An FDA news release released recently says that people with multiple sclerosis (MS) are at risk of serious injuries and death when undergoing angioplasty to treat chronic cerebrospinal venous insufficiency (CCSVI). The FDA also asserted that the benefits of CCSVI treatment remain unproven.
The FDA said that although some people believe that CCSVI could cause MS or contribute to the progression of the illness, studies that examine this link are not conclusive, and the criteria for CCSVI diagnosis remain unsubstantiated.
The agency said there is not enough reliable evidence from controlled clinical trials that CCSVI treatment can alleviate the symptoms of MS.
“FDA encourages rigorously conducted, properly targeted research to evaluate the relationship between CCSVI and MS,” said William Maisel, M.D., M.P.H., the chief scientist and deputy director for science at the FDA’s Center for Devices and Radiological Health. “Patients are encouraged to discuss the potential risks and benefits of this procedure with a neurologist or other physician who is familiar with MS and CCSVI, including the CCSVI procedures and their outcomes.”
The CCSVI Alliance, a not for profit organization that promotes education and research about CCSVI and its relationship to Multiple Sclerosis (MS), responded by saying that the FDA has increased public awareness of CCSVI and that it was encouraging to see different responses from the Society of Interventional Radiology, the National Multiple Sclerosis Society and various medical professionals.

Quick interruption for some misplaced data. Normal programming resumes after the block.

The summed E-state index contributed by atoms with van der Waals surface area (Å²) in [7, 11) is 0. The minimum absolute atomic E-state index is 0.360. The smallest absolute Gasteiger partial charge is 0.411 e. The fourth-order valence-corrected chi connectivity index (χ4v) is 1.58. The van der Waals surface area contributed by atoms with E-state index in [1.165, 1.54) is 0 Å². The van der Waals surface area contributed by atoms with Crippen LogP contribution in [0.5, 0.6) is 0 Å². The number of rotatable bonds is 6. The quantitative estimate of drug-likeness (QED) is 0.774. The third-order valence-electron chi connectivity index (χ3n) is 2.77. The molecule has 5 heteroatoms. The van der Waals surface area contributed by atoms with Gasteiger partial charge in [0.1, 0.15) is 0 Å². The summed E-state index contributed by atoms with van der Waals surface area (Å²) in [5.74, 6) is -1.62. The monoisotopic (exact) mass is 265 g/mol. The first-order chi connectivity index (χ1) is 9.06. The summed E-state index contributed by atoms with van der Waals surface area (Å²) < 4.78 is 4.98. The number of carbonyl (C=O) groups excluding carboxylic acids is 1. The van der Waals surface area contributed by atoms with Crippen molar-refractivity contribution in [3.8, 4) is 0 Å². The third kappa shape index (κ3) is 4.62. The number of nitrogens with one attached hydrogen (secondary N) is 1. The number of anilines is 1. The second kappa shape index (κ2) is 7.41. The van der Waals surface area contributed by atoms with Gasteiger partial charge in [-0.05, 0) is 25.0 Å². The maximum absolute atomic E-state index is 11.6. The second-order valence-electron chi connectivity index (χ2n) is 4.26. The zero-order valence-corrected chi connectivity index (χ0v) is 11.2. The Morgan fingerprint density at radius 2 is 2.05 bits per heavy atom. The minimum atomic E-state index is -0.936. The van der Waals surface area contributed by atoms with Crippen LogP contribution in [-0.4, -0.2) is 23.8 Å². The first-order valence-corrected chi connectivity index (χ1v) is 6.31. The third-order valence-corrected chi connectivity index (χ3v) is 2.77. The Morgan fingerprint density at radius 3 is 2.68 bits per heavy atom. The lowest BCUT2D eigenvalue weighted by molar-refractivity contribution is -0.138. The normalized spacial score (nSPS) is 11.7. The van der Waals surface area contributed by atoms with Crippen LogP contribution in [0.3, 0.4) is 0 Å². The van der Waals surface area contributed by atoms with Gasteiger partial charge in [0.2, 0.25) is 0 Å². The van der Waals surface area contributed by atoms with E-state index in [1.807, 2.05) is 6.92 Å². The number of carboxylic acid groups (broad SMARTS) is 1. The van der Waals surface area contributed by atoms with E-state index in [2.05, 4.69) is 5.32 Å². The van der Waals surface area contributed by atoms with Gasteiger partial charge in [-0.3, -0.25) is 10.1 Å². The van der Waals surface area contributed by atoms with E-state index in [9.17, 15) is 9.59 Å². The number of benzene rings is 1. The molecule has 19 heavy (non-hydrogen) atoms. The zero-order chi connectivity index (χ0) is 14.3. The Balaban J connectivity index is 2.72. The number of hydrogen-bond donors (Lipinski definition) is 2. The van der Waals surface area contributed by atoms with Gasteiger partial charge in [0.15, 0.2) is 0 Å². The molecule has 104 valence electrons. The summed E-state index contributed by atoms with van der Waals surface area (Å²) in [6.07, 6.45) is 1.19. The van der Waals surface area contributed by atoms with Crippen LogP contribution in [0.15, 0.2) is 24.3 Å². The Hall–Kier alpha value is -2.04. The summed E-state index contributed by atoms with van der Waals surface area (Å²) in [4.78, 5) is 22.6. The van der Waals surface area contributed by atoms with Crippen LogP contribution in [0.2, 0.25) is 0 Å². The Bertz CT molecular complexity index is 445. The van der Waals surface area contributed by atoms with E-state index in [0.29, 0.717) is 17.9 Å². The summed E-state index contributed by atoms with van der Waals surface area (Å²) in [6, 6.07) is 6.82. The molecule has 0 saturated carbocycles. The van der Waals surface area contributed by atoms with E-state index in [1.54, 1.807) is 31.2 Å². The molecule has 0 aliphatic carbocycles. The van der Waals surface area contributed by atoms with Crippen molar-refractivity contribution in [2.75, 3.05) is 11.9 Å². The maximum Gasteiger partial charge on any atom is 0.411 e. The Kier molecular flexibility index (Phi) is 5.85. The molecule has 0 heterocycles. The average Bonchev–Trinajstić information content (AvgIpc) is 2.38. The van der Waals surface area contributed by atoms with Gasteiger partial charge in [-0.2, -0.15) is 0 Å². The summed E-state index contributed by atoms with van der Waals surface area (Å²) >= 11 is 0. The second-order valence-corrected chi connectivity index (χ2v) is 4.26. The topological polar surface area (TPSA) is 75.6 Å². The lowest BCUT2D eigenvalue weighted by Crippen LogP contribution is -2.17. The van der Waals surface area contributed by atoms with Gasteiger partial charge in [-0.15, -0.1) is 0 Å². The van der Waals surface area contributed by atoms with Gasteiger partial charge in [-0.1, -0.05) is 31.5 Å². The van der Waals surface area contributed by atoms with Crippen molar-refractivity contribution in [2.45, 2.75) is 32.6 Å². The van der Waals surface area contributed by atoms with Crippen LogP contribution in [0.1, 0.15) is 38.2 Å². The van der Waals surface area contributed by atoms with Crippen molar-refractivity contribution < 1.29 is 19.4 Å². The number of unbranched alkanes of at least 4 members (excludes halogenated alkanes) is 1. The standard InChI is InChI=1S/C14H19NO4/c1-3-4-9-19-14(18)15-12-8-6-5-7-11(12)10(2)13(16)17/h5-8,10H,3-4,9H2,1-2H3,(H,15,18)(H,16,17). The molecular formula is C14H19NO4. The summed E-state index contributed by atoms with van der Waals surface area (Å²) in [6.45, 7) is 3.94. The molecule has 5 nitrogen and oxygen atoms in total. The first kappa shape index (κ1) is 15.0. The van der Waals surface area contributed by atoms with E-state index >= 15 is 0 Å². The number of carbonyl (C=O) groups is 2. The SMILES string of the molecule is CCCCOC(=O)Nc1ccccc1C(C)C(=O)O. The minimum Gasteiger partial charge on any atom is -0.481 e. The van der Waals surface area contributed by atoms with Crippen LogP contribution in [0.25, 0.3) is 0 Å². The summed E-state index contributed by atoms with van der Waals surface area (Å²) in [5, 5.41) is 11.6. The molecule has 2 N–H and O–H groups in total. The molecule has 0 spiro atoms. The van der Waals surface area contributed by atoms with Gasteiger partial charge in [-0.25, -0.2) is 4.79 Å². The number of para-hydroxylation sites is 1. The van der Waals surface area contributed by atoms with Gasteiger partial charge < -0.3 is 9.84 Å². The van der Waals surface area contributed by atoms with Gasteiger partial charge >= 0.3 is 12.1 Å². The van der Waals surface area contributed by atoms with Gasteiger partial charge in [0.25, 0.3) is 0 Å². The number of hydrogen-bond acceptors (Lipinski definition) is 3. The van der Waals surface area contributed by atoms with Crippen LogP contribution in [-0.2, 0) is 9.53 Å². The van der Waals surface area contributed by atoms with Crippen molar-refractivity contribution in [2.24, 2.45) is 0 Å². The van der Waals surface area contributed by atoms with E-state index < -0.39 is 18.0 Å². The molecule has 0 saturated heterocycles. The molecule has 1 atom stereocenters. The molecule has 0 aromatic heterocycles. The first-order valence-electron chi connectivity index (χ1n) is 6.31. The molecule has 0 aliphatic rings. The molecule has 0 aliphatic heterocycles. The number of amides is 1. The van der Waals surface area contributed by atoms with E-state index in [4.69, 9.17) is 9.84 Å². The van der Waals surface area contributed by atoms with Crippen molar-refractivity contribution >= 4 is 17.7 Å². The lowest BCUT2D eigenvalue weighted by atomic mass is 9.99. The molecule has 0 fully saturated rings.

The CCSVI Alliance quoted Scott Johnson, the president and founder of the Myelin Repair Foundation, who said, “Medical research experts, like top scientists in all areas of high technology, must focus narrowly. But this kind of ‘siloing’ is a distinct disadvantage when it comes to complex diseases like MS. To solve multifaceted problems requires coordination among the most accomplished specialists in multiple disciplines.”
The CCSVI Alliance has been in dialogue with the FDA, suggesting there could be more collaboration and perhaps less premature condemnation on CCSVI in the future.
For information on CCSVI treatment at Angeles Health in Mexico, where we have a Stanford trained interventional cardiologist and neurologist working on every procedure and keep every patient in hospital for up to 5 days after their procedure, please contact us using the form on the right.